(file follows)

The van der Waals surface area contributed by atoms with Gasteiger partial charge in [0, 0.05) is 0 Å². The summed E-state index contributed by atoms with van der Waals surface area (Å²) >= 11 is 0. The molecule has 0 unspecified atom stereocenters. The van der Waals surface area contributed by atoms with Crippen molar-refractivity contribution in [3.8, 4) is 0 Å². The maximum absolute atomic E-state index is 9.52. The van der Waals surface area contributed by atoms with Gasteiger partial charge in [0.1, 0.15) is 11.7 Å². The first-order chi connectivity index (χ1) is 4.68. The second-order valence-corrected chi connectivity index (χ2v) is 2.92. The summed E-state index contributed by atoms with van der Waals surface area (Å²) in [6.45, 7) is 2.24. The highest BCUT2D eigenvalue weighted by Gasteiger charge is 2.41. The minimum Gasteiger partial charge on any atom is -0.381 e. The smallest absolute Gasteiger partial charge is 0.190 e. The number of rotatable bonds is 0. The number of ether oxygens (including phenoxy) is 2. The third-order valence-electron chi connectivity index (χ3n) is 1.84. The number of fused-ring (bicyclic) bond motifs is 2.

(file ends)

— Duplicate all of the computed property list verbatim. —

The van der Waals surface area contributed by atoms with Gasteiger partial charge in [0, 0.05) is 0 Å². The summed E-state index contributed by atoms with van der Waals surface area (Å²) >= 11 is 0. The molecule has 0 unspecified atom stereocenters. The van der Waals surface area contributed by atoms with Crippen molar-refractivity contribution in [3.8, 4) is 0 Å². The maximum absolute atomic E-state index is 9.52. The van der Waals surface area contributed by atoms with Gasteiger partial charge in [0.1, 0.15) is 11.7 Å². The first-order chi connectivity index (χ1) is 4.68. The second-order valence-corrected chi connectivity index (χ2v) is 2.92. The summed E-state index contributed by atoms with van der Waals surface area (Å²) in [6.45, 7) is 2.24. The highest BCUT2D eigenvalue weighted by Gasteiger charge is 2.41. The minimum Gasteiger partial charge on any atom is -0.381 e. The smallest absolute Gasteiger partial charge is 0.190 e. The number of rotatable bonds is 0. The number of ether oxygens (including phenoxy) is 2. The third-order valence-electron chi connectivity index (χ3n) is 1.84. The number of fused-ring (bicyclic) bond motifs is 2.